( THINK_001CD ) MARK LALIBERTE “Pillow Scenes Soundworks”
BLOW UP Magazine Issue N.29, October 2000 / Review by Nicola Catalano
(Translated from Italian text:) “Pillow Scenes Soundworks 1996 – 1999”, faithful sound catalogue of the homonymous installation based on sound collages and b/w photos supported by Thames Art Gallery, is the promising CD debut of the multimedia artist Mark Laliberte. In the sleep portraits of this 29 years old guy, images of sleeping faces aiming at giving emphasis to body postures, we find the seeds of body-art and the influence of Wien Aktionists as well as that of artists such as Dieter Appelt, Joel-Peter Witkin and Cindy Sherman, and the suffocating assemblages of pure sound-art, uneasiness of industrial nature, risky concretism that give them sound turn out to be resolutely cool and free from embarassing ties, although they obey to a long historical tradition of ars acustica. In the end the work of Laliberte, call it mysterious, abstract, wandering, enigmatic, difficult to decode, leave here and there some moments of breath which take the form of twisted and lapidary expressionist songs (?!) like “Furnace (Dada Chemical, 1970)” and “Summer Heat (A Moment of Sadness)”; disquieting noir cadenzas like “Trace Stain (Exploding Back Room)”; and simple but effective pro-plagiarist cuttings such as “Comatone (In My Dream Machine)”. Vote: 8 out of 10
RUE MORGUE Issue N.17, October 2000
“Pillow Scenes Soundworks 1996-1999” (Thinkbox): Mark Laliberte is a multimedia artist and has been performing his project Pillow Scenes for four years now. The show involves a series of photographs depicting various sleeping models, each accompanied by a unique recording emanating from a pillow located at floor level. The photos are eerie to say the least, concentrating on dark shadows, the surreal, and often, the grotesque. Yet for the concern of this review section, Laliberte’s collection of soundscapes are bizarre and disturbingly haunting: 24 tracks of whispering repetition, ranging from noise to sampling and sometimes, even music. Laliberte’s CD won’t be played on your car stereo, but then again, it wasn’t meant to be. Definitely for the fringe culture, Pillow Scenes is reactionary art against the mainstream, voluntarily joining the ranks of comic books, horror movies and punk music as a new historical artifact of the bizarre. -AL (rated four and a half out of five skulls)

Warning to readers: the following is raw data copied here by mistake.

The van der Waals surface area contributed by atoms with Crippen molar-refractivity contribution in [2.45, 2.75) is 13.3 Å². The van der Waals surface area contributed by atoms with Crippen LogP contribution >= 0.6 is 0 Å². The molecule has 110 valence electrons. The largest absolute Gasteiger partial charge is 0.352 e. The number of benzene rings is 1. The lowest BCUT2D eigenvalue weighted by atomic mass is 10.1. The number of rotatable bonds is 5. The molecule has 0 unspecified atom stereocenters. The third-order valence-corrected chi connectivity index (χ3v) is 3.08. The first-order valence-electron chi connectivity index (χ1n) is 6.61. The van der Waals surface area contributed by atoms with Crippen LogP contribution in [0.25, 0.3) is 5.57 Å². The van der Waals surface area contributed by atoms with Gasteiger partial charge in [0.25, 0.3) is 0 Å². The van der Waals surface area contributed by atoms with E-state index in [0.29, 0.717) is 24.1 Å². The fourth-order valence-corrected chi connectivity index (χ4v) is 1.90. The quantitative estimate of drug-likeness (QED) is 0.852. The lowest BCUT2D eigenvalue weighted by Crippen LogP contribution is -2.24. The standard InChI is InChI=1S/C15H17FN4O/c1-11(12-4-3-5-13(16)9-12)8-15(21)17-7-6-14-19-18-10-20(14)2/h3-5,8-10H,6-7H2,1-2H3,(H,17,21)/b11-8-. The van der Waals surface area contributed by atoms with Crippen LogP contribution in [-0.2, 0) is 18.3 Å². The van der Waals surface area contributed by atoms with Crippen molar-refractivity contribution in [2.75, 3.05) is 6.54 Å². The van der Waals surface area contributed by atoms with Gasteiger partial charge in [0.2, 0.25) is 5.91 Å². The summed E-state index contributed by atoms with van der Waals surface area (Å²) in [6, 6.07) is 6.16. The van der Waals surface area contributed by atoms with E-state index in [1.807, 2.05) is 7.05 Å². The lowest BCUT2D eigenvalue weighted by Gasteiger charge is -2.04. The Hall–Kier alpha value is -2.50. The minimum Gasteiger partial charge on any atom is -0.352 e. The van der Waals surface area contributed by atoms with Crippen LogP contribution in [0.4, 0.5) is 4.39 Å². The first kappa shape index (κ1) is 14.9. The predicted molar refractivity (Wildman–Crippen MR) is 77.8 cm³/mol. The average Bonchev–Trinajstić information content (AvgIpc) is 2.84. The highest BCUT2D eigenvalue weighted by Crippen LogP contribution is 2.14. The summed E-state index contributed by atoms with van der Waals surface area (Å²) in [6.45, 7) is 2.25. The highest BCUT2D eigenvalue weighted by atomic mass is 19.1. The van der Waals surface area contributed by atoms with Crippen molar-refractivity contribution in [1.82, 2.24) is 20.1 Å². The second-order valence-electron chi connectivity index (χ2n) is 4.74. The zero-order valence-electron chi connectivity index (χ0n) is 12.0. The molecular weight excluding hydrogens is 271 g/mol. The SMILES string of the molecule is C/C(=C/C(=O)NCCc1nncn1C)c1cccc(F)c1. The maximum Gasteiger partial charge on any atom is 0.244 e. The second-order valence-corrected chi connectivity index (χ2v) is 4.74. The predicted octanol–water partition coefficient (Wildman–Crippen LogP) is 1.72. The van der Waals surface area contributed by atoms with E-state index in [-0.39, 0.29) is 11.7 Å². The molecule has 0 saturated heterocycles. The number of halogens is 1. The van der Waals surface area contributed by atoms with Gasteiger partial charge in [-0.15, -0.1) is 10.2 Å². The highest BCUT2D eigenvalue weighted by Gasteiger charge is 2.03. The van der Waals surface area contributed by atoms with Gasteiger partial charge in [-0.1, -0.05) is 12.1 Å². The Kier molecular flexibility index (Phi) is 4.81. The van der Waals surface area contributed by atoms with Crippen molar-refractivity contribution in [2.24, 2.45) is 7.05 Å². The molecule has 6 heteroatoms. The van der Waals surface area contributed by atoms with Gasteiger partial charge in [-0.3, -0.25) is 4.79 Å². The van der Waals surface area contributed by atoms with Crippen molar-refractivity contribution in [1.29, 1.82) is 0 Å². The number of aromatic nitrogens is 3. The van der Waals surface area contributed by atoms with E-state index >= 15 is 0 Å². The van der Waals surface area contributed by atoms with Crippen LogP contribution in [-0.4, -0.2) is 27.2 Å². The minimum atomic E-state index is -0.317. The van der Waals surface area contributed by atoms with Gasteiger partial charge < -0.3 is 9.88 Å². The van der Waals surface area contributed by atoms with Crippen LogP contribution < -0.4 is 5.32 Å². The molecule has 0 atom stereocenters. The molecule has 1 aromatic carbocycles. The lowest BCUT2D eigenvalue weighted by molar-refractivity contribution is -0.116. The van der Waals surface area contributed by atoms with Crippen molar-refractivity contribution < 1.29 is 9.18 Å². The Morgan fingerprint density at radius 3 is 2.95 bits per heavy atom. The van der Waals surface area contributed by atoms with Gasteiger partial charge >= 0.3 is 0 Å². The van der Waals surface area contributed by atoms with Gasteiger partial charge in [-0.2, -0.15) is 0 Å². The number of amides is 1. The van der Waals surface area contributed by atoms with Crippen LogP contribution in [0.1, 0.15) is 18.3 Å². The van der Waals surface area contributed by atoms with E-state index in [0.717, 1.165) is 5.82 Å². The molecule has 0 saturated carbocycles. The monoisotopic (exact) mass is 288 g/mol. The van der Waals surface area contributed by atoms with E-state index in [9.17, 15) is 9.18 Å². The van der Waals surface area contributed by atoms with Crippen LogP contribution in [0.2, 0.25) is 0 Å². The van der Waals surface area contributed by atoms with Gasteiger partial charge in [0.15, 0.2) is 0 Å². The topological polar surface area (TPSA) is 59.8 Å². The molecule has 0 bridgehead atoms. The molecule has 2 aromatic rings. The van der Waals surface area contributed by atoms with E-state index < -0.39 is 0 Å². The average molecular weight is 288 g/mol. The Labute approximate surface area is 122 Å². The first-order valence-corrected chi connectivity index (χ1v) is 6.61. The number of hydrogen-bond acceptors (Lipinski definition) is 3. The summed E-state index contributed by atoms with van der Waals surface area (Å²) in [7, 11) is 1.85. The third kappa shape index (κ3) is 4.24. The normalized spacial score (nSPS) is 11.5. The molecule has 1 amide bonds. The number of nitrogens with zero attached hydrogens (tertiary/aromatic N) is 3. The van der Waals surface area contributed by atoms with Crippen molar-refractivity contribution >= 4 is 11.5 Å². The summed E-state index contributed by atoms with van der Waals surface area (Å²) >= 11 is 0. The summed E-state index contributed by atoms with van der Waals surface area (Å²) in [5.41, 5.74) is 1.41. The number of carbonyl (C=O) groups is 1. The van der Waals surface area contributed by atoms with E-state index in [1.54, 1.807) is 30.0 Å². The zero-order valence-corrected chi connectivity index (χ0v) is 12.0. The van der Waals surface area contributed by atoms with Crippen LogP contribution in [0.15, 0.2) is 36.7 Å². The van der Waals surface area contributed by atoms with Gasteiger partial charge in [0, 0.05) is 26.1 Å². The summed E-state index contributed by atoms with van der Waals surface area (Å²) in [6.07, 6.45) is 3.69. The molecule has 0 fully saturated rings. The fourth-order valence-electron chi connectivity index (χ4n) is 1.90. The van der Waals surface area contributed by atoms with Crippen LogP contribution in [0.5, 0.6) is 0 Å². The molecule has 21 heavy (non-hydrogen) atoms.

BROKEN PENCIL Issue N.15, Spring 2001 / Review by Hal Niedzviecki
The twenty-four audio experiments on this CD span a three year period. They originally were conceived to be heard in an art gallery accompanying different photographs which Windsor based artist Laliberte calls “sleep portraits.” In the gallery, the viewer puts their head on a pillow in front of the picture to hear the related track. On the CD, the pictures are absent (a portion of them are included in the 28-page booklet) and the sound creations evoke a less distinct din of murmured interchanges and haunted atmospherics. The bedroom scenes are like the taut, prolonged moments from a movie, as opposed to seperate narratives. Still, Laliberte’s ability to evoke a scene simply through sound is stunning. At times, his project seems almost too successful: put this CD on, turn the lights off, close your eyes, put your head on your pillow, and you’ll wonder where the hell you’ve got to.
INCURSION (Online) / Review by Richard di Santo
Mark Laliberte is a multimedia artist and a founding member of Thinkbox, a media arts collective in Windsor, Canada. Released last year, Pillowscenes documents the audio component to Laliberte’s continuing audiovisual project of the same name, which has been in continuous development since 1996. In its current manifestation, subtitled “Labyrinth”, a series of grim photographs of male and female models posed in a state of sleep is accompanied by short sound compositions played through speakers embedded on pillows at floor level. “Sleep” doesn’t seem to be an accurate term to use here; it looks more like death than sleep. These nightmarish images suggest the morbidity of snapshots from bizarre and surreal murder scenes. The CD comes packaged with a descriptive essay by Lorenzo Buj and a selection of images from the series. The compositions are dark atmospheres and sound collages with sinister, brooding moods. This dark mood in the music matches well the morbidity in the photographs. Samples, feedback, voices, breathing, distant music, a few melodic movements but mostly abstract sounds fill these 24 pieces, ranging from 9 seconds to just over 7 minutes in length (the entire CD runs for over 70 minutes).